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Tony Nourmand and Graham Marsh have focused previous books in their series on film poster art on well-defined, discrete genres: the science fiction film, horror movies, the thriller as practiced by Alfred Hitchcock.

The exploitation film is something else. Whereas classical genres like the western or the detective film depend on a base collection of stock characters, themes and situations, exploitation films can, and do, draw on a range of subjects as wide as fiction itself, from the innocent burlesque of the late 50s 'nudies' like Russ Meyer's The Immoral Mr. Teas to the ketchup-soaked sadism of a 60s shocker like Herschell Gordon Lewis's Color Me Blood Red. An exploitation film can be about childbirth or venereal disease, drug abuse or drag racing, a dance craze or crime spree. It may be the one genre defined not by content, but by attitude - a certain willingness on the part of filmmakers, and an unbridled enthusiasm on the part of exhibitors, to appeal to the public's less noble impulses.

It's not a secret that sex sells. It has been selling ever since Thomas A. Edison successfully commercialized motion picture entertainment in the 1890s, with two-minute cheesecake films like Fatima, Muscle Dancer and Annabelle Serpentine Dance (both 1895). Violence, the second horseman of the exploitation apocalypse, appears with relish in Edison's The Execution Of Mary, Queen Of Scots {another 1895 release) and reaches a truly bizarre extreme in the 1903 Electrocuting An Elephant (which, unlike so many exploitation films, delivers precisely what it promises - the spectacle of a rogue elephant being îlectrocuted at Coney Island).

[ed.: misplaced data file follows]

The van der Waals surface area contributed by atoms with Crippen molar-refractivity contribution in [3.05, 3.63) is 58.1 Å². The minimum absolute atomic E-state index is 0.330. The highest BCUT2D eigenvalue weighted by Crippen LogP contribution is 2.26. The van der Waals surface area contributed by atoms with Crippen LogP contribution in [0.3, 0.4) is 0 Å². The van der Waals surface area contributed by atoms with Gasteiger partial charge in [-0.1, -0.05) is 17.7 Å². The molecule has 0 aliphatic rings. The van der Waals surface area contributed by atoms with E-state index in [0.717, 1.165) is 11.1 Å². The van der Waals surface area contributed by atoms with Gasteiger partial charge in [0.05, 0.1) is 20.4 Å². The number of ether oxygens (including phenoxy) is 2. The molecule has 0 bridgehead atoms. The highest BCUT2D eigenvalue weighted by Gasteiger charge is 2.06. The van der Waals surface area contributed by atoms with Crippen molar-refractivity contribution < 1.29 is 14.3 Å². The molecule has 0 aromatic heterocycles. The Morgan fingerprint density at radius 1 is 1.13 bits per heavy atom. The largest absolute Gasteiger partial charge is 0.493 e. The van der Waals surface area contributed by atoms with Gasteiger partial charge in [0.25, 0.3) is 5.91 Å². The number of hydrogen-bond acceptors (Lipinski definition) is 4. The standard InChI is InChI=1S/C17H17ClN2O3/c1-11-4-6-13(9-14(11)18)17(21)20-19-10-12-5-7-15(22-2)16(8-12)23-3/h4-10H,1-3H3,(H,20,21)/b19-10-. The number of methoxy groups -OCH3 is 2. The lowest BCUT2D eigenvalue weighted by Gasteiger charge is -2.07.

But wherever sex and violence can be found, censors will surely follow. It took very little time for civic groups to begin cracking down an the new medium, denouncing the nickelodeons as dens of vice :hat encouraged drinking, prostitution and lack of respect toward Dne's betters (it was not a coincidence that the censors came from :he patrician class, while much of the audience for early film consisted of working-class immigrants).

The censors and the filmmakers shared one thing: a love of publicity. Soon, the two sides discovered that their's could be a nutually beneficial relationship. The clergymen and politicians could nake headlines and please their constituents by loudly denouncing he immorality of the new medium; the filmmakers and exhibitors were more than grateful for the unpaid advertising that drew public mention to their wares. When the authorities declined to be drawn, ater generations of exploitation filmmakers sent advance men into :ommunities to stir up controversy where none existed. One avourite tactic was to hire pickets to march up and down in front of he theatres that 'dared' to show these 'startling exposés', a spectacle always guaranteed to attract attention and stimulate ticket sales.

In a sense, it's the dance between the censor and the filmmaker hat defines the exploitation film. Without the censor to set limits, the îxploitation filmmaker has nothing to defy. Or rather, pretend to Jefy, since few if any exploitation filmmakers had a commitment to heir art that stretched to going to jail. Plainly pornographic material, I